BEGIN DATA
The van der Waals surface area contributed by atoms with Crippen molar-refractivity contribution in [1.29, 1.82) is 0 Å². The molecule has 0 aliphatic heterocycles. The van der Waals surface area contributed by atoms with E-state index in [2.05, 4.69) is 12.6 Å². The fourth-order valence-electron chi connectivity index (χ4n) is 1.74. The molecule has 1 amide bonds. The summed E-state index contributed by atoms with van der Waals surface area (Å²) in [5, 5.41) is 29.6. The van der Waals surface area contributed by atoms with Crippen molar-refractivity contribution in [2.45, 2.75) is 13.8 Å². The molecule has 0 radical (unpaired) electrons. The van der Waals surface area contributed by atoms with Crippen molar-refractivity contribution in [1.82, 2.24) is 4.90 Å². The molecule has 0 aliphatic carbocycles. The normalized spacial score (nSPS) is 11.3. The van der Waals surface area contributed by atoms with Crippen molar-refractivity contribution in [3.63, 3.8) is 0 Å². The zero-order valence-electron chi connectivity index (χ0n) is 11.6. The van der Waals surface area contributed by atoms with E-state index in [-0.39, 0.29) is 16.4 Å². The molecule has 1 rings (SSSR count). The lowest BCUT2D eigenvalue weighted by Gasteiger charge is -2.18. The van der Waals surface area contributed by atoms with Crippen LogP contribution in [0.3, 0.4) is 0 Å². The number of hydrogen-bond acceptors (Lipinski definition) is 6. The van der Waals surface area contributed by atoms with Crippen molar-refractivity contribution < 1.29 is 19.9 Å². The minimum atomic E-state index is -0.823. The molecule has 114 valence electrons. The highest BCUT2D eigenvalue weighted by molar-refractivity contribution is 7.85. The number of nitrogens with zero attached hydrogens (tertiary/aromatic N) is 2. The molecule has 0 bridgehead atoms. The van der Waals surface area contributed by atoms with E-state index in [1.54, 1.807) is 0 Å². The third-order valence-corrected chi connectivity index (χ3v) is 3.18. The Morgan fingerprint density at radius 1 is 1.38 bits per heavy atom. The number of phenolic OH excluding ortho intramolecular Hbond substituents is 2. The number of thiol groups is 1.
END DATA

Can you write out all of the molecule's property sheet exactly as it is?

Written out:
The van der Waals surface area contributed by atoms with Crippen molar-refractivity contribution in [1.29, 1.82) is 0 Å². The molecule has 0 aliphatic heterocycles. The van der Waals surface area contributed by atoms with E-state index in [2.05, 4.69) is 12.6 Å². The fourth-order valence-electron chi connectivity index (χ4n) is 1.74. The molecule has 1 amide bonds. The summed E-state index contributed by atoms with van der Waals surface area (Å²) in [5, 5.41) is 29.6. The van der Waals surface area contributed by atoms with Crippen molar-refractivity contribution in [2.45, 2.75) is 13.8 Å². The molecule has 0 radical (unpaired) electrons. The van der Waals surface area contributed by atoms with Crippen molar-refractivity contribution in [1.82, 2.24) is 4.90 Å². The molecule has 0 aliphatic carbocycles. The normalized spacial score (nSPS) is 11.3. The van der Waals surface area contributed by atoms with Crippen molar-refractivity contribution in [3.63, 3.8) is 0 Å². The zero-order valence-electron chi connectivity index (χ0n) is 11.6. The van der Waals surface area contributed by atoms with E-state index in [-0.39, 0.29) is 16.4 Å². The molecule has 1 rings (SSSR count). The lowest BCUT2D eigenvalue weighted by Gasteiger charge is -2.18. The van der Waals surface area contributed by atoms with Crippen LogP contribution in [0.3, 0.4) is 0 Å². The number of hydrogen-bond acceptors (Lipinski definition) is 6. The van der Waals surface area contributed by atoms with Crippen molar-refractivity contribution < 1.29 is 19.9 Å². The minimum atomic E-state index is -0.823. The molecule has 114 valence electrons. The highest BCUT2D eigenvalue weighted by molar-refractivity contribution is 7.85. The number of nitrogens with zero attached hydrogens (tertiary/aromatic N) is 2. The molecule has 0 bridgehead atoms. The van der Waals surface area contributed by atoms with E-state index in [1.54, 1.807) is 0 Å². The third-order valence-corrected chi connectivity index (χ3v) is 3.18. The Morgan fingerprint density at radius 1 is 1.38 bits per heavy atom. The number of phenolic OH excluding ortho intramolecular Hbond substituents is 2. The number of thiol groups is 1.